November 2, 2020
tells us that from His seaside pulpit -
a small fishing boat - Jesus "taught
them many things" on one occasion (Mark
4:2). And, mind you, these "many things"
were in addition to the lengthy parable
of the sower and soil that followed (see
I wonder how long it took Jesus to fully
teach all these "many things"? Probably
not minutes but hours! Yet the people,
so far as the record indicates, didn't
seem to mind. Why?
Their spiritual interest was very high!
They believed Jesus was teaching the
very Word of God and it was a life and
death matter of eternal consequence. So
they treated it as such. Nowhere in the
four Gospels do we have any record of
people complaining about how long Jesus
preached and taught, or how long His
healing and deliverance meetings lasted.
Not one complaint was registered in His
three years of ministry.
The same is true of the early church in
the Book of Acts, with a few exceptions.
Luke informs us on one occasion when
Paul broached the subject of the
resurrection, the rationalistic Athenian
intellectuals politely interrupted him,
saying they would "hear thee again of
this matter" (Acts 17:32).
But on another occasion, when Paul
"continued his speech until midnight,"
one of his congregants, a young man,
fell from a third floor window, died,
and was raised by Paul's prayers (Acts
20:6-12). We would expect everyone to
sing and shout praises to Christ for
this miracle, shake Paul's hand, hug
each other, and go home. But the meeting
wasn't over. Paul "talked a long while,
even till break of day" (v. 12). While
not stated, one gets the feeling Paul's
hearers didn't seem to mind. Why? They
were insatiably hungry for more of Jesus
and His Word.
As practical as they were spiritual, the
people in Jesus' meetings brought their
food with them to "church." And on more
than one occasion His teaching went on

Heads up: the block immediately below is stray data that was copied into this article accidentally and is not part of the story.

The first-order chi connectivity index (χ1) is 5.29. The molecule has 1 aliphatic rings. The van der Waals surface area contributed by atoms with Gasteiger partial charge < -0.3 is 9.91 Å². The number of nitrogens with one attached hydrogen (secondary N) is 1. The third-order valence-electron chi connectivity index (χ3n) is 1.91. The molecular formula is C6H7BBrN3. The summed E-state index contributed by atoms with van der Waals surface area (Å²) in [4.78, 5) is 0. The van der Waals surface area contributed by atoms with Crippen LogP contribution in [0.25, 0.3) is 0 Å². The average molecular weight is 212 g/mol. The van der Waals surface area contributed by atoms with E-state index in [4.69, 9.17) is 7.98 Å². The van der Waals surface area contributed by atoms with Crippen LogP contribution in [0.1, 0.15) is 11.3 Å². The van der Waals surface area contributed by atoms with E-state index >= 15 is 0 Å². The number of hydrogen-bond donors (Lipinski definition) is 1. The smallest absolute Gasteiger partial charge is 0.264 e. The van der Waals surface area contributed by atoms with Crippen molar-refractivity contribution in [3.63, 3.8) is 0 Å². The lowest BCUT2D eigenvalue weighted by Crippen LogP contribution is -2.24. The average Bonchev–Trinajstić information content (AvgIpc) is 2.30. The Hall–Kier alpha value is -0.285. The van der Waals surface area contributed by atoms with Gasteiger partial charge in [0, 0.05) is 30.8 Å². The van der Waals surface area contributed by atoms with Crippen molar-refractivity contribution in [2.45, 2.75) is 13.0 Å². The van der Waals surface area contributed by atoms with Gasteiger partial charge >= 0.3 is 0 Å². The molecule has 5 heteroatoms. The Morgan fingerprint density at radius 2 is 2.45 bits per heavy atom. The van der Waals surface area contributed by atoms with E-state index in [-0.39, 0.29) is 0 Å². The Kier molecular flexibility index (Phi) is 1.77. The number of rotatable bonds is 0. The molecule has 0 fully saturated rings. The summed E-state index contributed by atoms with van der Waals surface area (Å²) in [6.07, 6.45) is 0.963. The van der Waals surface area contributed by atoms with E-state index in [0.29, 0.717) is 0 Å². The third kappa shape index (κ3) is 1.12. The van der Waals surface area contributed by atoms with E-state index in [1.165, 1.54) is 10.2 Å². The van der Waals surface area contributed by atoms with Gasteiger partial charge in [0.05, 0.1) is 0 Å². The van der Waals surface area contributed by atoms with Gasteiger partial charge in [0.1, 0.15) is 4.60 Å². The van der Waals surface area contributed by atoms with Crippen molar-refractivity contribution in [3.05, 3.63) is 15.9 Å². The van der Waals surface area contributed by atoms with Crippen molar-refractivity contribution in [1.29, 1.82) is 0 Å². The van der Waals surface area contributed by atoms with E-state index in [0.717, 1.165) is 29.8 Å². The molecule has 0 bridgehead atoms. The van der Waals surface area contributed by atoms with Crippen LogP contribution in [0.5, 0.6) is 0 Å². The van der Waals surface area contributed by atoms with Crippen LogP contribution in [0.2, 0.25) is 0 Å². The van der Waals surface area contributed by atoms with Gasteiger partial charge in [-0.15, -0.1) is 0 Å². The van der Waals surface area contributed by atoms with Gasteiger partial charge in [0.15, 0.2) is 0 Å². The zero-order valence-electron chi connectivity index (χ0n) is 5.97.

so long He had to feed the throngs of
listeners so they would not faint for
hunger while returning to their homes.
Where did they get this extraordinary
interest in spiritual things?
It came from the Spirit of God! They
were in the full flow of what we call
"revival," or a "move of the Holy
Spirit," or a "spiritual renewal."
Consequently, they were enthralled and
captivated with Jesus. When He asked
them to "hearken" (Mark 4:3), or listen
attentively, their response was
immediate and their spiritual attention
span amazing. They simply could not get
enough of His Word. But where are we
When a pastor or speaker exceeds 30
minutes, murmurings rumble through the
congregation. Some fidget. Others look
repeatedly at their watches. Some begin
texting. Others quietly duck out to
attend to things they consider more
important (golf, fishing, and so forth).
Rather than examine themselves, they
typically blame the minister. But let's
be honest here.
The same congregants manifest unlimited
attentiveness about other things. We
will eagerly watch a football or
basketball game for hours, including
multiple overtime periods, and be
disappointed when it ends. We will shout
and holler for hours at a political
rally, and linger for another hour or
two to chat with others holding our
views. We will watch one, two, or even
three movies, one right behind the
other, at a single sitting without
twitching, texting, or tweeting. We will
play cards or golf or tennis several
hours at a stretch and love every minute
of it. Or we will "shop till we drop"
with inexhaustible consumer zeal. These,
my friend, are the facts. What do they
tell us about ourselves?
Not what we want to hear! We suffer from
chronic, severe spiritual
inattentiveness, especially to the
deeper things of God. But Christ can
heal us in one moment of confession and
total surrender. If we want to be
healed. If we want to be like the
disciples who listened to Jesus by
Galilee. If we want to be like the early
Christians to whom Paul ministered. When
Jesus Christ truly gets our attention,
as He deserves, we will lengthen our
interest in biblical truth and our walk
and work with Christ, giving it the
place in our lives it should command.
misunderstand. We who minister must
realize that, when it comes to sermons,
longer is not always better. And we
should certainly send God's people home
before they faint or famish of hunger.
Also, I'm not suggesting congregants
bring their food with them to church and
munch and crunch in between "amens"
(though I notice candy seems to be the
pacifier of choice in our fellowship to,
I suppose, "sweeten" the message?). But
as believers, we should ask ourselves
this searching question?
Why do I have endless interest, energy,
excitement, and patience about worldly
matters such as those mentioned above,
yet so little for the most important
matter in life: knowing Christ and His
Word so we may walk closely with Him,
please Him, build His spiritual kingdom,
finish our course, and be ready for the
things to come?
Rather than try to suggest a reason,
I'll just let the Holy Spirit take over
here and work in our consciences until
we come up with the correct answer . . .
Submitting to His Examination,